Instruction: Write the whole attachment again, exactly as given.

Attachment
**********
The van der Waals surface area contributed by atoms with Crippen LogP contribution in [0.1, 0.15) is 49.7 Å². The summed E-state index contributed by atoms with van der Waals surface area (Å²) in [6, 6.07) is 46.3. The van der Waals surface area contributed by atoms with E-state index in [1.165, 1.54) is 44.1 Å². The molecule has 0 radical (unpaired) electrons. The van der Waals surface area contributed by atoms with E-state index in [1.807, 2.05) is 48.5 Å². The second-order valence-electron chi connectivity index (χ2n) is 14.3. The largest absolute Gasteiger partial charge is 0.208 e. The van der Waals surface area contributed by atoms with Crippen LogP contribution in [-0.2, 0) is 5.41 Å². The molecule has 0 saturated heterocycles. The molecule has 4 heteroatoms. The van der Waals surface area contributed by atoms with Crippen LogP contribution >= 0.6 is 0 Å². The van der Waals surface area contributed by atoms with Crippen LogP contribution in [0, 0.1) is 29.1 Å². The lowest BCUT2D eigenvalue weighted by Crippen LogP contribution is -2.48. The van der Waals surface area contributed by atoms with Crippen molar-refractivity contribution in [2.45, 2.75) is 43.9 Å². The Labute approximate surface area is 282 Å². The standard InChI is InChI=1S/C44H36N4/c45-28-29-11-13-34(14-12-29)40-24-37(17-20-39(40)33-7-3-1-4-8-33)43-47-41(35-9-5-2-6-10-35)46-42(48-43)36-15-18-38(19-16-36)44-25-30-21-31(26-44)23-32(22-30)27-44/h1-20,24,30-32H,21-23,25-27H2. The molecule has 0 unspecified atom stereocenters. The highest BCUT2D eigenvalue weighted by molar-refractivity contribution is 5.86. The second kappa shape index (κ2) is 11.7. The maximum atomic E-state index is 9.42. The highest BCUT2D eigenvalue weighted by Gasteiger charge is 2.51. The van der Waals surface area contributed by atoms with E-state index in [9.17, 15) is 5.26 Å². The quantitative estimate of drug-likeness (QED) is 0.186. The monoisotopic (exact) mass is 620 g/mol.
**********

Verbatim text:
The van der Waals surface area contributed by atoms with Crippen LogP contribution in [0.1, 0.15) is 49.7 Å². The summed E-state index contributed by atoms with van der Waals surface area (Å²) in [6, 6.07) is 46.3. The van der Waals surface area contributed by atoms with E-state index in [1.165, 1.54) is 44.1 Å². The molecule has 0 radical (unpaired) electrons. The van der Waals surface area contributed by atoms with E-state index in [1.807, 2.05) is 48.5 Å². The second-order valence-electron chi connectivity index (χ2n) is 14.3. The largest absolute Gasteiger partial charge is 0.208 e. The van der Waals surface area contributed by atoms with Crippen LogP contribution in [-0.2, 0) is 5.41 Å². The molecule has 0 saturated heterocycles. The molecule has 4 heteroatoms. The van der Waals surface area contributed by atoms with Crippen LogP contribution >= 0.6 is 0 Å². The van der Waals surface area contributed by atoms with Crippen LogP contribution in [0, 0.1) is 29.1 Å². The lowest BCUT2D eigenvalue weighted by Crippen LogP contribution is -2.48. The van der Waals surface area contributed by atoms with Crippen molar-refractivity contribution in [2.45, 2.75) is 43.9 Å². The Labute approximate surface area is 282 Å². The standard InChI is InChI=1S/C44H36N4/c45-28-29-11-13-34(14-12-29)40-24-37(17-20-39(40)33-7-3-1-4-8-33)43-47-41(35-9-5-2-6-10-35)46-42(48-43)36-15-18-38(19-16-36)44-25-30-21-31(26-44)23-32(22-30)27-44/h1-20,24,30-32H,21-23,25-27H2. The molecule has 0 unspecified atom stereocenters. The highest BCUT2D eigenvalue weighted by molar-refractivity contribution is 5.86. The second kappa shape index (κ2) is 11.7. The maximum atomic E-state index is 9.42. The highest BCUT2D eigenvalue weighted by Gasteiger charge is 2.51. The van der Waals surface area contributed by atoms with E-state index in [9.17, 15) is 5.26 Å². The quantitative estimate of drug-likeness (QED) is 0.186. The monoisotopic (exact) mass is 620 g/mol.